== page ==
The debate over the deal President Obama has cut with Iran's rulers is supposed to end this week. The New York Times, The Associated Press and others in the media are reporting that the White House has achieved a "victory." On what basis?
Polls show most Americans — 55 percent in the most recent Quinnipiac poll — oppose the agreement. Only 25 percent support it. A bipartisan majority in Congress — 60 percent — disapproves the deal as well.
Not for the first time, Mr. Obama is playing by his own rules. The Joint Comprehensive Plan of Action (JCPOA) is a nuclear arms control agreement with the world's leading sponsor of terrorism. Common sense and perhaps the Constitution dictate that it should have been presented as a treaty. But as a treaty, it would need to garner a two-thirds vote in the Senate, reflecting a solid national consensus.
Mr. Obama knew he couldn't achieve that level of support. In the end, he won't even get a simple majority. So he marginalized Congress, creatively framing the deal as a "non-binding political agreement." That way, he can veto a congressional vote of no confidence. A supermajority would be required to overcome his veto. Perhaps that's a victory for the president, but it's surely a loss for such principles as separation of powers, checks and balances and majority rule.
Mr. Obama is hoping for one more "victory." If he can get Senate Democrats to filibuster, no votes will be cast in the Senate and he won't need to bother exercising his veto.
Think about that: Every Democratic senator voted for the Iran Nuclear Agreement Review Act. Its sole purpose: to ensure that members of Congress would at least have an opportunity to express their opinions. Those supporting a filibuster will be declaring that, upon reflection, they prefer to muzzle themselves and play no role whatsoever on an issue vital to the security of America and its allies. Perhaps they have more important things to do.
It was always a myth, albeit one widely circulated on both the left and the right, that congressional disapproval, even if it were veto-proof, would "kill" the deal. As my colleague Mark Dubowitz has said for months, President Obama could have plowed ahead regardless using executive powers that Congress would be unlikely to successfully challenge.
He would have reiterated that the JCPOA was endorsed by the United Nations Security Council. He would have ignored the fact that the that the UNSC includes Russia and China, adversaries of the United States, and Venezuela, a self-declared enemy of the U.S. serving a term as a nonpermanent member. He would have contended that Congress cannot overrule the "international community." He would have been wrong — the U.N. is not a global government — but here again I'm not confident that Congress would have found a way to meaningfully contradict him.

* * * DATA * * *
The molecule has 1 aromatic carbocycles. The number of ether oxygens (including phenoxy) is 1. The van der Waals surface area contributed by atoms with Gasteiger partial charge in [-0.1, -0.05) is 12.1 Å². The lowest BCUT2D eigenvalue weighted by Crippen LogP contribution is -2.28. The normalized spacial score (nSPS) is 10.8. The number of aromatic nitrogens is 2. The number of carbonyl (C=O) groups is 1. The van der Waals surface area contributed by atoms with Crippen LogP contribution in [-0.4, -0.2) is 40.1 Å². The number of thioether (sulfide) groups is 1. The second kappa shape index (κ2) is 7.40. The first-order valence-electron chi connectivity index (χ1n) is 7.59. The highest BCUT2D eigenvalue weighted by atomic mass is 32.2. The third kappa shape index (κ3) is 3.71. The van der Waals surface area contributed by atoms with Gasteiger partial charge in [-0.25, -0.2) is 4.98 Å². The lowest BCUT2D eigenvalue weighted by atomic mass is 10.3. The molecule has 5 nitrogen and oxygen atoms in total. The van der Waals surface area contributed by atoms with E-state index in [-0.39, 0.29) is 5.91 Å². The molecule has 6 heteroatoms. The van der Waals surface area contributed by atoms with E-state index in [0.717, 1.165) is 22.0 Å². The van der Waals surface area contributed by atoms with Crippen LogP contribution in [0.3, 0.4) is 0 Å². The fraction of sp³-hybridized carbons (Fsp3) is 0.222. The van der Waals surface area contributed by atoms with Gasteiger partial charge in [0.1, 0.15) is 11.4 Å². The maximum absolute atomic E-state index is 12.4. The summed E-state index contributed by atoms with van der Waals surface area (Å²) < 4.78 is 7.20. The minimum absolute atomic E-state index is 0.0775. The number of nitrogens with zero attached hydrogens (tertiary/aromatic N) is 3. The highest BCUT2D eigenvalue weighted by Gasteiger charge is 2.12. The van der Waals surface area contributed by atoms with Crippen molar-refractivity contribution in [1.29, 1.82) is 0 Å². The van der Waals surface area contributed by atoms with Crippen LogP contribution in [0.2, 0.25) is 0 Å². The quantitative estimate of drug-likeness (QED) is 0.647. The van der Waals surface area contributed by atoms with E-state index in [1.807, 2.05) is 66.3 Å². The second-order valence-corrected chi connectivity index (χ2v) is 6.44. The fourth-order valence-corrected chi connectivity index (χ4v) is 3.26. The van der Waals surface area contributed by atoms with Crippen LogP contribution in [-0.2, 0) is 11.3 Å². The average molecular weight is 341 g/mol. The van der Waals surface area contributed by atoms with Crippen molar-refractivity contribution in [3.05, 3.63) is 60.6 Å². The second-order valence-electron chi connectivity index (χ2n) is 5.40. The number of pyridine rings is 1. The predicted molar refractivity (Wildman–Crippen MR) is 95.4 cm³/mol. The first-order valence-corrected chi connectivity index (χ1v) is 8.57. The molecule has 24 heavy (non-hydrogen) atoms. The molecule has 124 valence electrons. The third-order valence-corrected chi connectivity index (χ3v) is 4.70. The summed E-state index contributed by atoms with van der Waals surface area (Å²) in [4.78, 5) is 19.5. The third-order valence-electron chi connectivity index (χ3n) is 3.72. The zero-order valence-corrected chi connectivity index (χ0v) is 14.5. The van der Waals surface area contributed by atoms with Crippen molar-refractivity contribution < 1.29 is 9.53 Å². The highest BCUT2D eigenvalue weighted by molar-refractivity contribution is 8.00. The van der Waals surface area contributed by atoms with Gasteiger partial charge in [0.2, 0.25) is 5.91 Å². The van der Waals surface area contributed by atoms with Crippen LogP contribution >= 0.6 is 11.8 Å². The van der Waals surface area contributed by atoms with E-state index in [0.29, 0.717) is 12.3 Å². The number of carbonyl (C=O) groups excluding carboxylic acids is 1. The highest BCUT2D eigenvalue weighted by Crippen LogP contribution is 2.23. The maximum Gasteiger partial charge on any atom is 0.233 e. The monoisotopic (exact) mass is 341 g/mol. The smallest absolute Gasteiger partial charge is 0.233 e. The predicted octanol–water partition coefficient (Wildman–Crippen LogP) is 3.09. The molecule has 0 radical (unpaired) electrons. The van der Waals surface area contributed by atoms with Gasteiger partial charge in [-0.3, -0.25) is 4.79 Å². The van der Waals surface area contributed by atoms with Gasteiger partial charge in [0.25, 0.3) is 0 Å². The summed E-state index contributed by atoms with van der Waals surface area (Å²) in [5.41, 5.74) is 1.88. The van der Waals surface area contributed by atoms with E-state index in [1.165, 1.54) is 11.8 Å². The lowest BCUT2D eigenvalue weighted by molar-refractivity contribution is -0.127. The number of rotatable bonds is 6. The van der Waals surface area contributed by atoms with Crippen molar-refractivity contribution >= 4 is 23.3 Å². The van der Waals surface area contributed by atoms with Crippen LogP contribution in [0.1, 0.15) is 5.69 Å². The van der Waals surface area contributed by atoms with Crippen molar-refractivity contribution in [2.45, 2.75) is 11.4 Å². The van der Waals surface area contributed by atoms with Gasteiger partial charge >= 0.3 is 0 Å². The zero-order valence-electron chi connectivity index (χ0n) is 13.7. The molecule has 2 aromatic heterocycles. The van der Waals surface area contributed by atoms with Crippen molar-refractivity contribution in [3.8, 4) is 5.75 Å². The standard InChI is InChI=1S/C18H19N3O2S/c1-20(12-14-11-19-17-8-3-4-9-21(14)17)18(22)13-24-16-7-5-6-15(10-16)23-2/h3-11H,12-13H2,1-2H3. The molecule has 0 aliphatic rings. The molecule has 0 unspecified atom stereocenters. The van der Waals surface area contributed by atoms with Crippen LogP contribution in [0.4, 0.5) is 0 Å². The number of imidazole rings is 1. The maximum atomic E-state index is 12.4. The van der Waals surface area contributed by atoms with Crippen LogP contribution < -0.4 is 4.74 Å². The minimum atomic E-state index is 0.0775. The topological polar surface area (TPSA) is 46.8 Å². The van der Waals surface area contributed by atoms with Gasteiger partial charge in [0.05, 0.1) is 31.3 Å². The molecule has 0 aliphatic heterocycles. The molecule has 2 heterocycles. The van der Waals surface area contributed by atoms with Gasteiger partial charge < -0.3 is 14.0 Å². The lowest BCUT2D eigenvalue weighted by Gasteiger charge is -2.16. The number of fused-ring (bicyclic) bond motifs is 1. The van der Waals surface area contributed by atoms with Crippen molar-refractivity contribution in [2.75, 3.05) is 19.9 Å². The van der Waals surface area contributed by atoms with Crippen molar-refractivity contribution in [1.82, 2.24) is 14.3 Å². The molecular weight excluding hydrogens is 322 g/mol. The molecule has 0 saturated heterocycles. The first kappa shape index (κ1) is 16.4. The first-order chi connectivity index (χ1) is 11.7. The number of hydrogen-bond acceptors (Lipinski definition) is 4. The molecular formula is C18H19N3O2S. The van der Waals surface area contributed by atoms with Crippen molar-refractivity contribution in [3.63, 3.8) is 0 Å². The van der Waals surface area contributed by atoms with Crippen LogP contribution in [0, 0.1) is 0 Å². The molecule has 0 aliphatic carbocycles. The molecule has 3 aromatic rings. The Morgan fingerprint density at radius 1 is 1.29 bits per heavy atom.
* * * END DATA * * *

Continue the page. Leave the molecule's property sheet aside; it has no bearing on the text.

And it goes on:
Last week, Sen. Ben Cardin, the ranking Democrat on the Foreign Relations Committee, declared his disapproval of the deal. On Tuesday, Sen. Joe Manchin did as well. That makes four Democrats in the Senate and, so far, 15 Democrats in the House opposing the agreement. Among the reasons Mr. Cardin gave: "It would provide Iran with international endorsement of an industrial-scale nuclear program. Worse, Iran would be economically strengthened by frighteningly quick relief from sanctions and international economic engagement."
He added: "The agreement talks about normalization of economic relations with Iran and states that the parties shall 'implement this JCPOA in good faith based on mutual respect.' But there cannot be respect for a country that actively foments regional instability, advocates for Israel's destruction, kills the innocent and shouts 'Death to America.' "
Mr. Cardin was speaking truth to power. Former New York City Mayor Michael Bloomberg, who has belonged to both parties, wrote last month that "if you are a Democrat who opposes the agreement, you are also risking your political career. That's the message the White House and some liberal leaders are sending."
It's telling that many Democrats who approve the deal are doing so with less-than-ringing endorsements. Sen. Cory Booker of New Jersey last week called the agreement "dangerous" and "deeply flawed." The United States, he recalled, began the talks with the "stated intention of preventing Iran from having the capability to get a nuclear weapon. Unfortunately, it's clear we didn't achieve that objective and have only delayed — not blocked — Iran's potential nuclear breakout."
There are several ways this deal could still be undone. Even as Mr. Obama was sidelining the U.S. Congress, Supreme Leader Ali Khamenei was announcing that the Majlis, Iran's faux-parliament, "should not be sidelined on the nuclear deal issue." He said he would not tell those officials whether to register their "approval or disapproval" of the agreement. So their votes will count but not those of U.S. senators? And would you be surprised if they demanded a few more concessions from the Great Satan?
Meanwhile, Rep. Mike Pompeo and several other members of Congress are arguing that Mr. Obama has failed to comply with the Iran Nuclear Agreement Review Act. That law requires the president to give Congress access to the entire agreement, specifically including "side agreements." The side agreement between Iran and U.N. inspectors — which contains significant inspection and verification provisions vital to the success of Mr. Obama's deal — remains secret.
This Friday happens to be the anniversary of an attack that should have awakened us all to the threat posed by those whose goal is to destroy America. In a saner world, that would concentrate political minds on the wisdom of a deal that will enrich, empower, embolden and relegitimize the self-proclaimed anti-Western revolutionaries who rule Iran.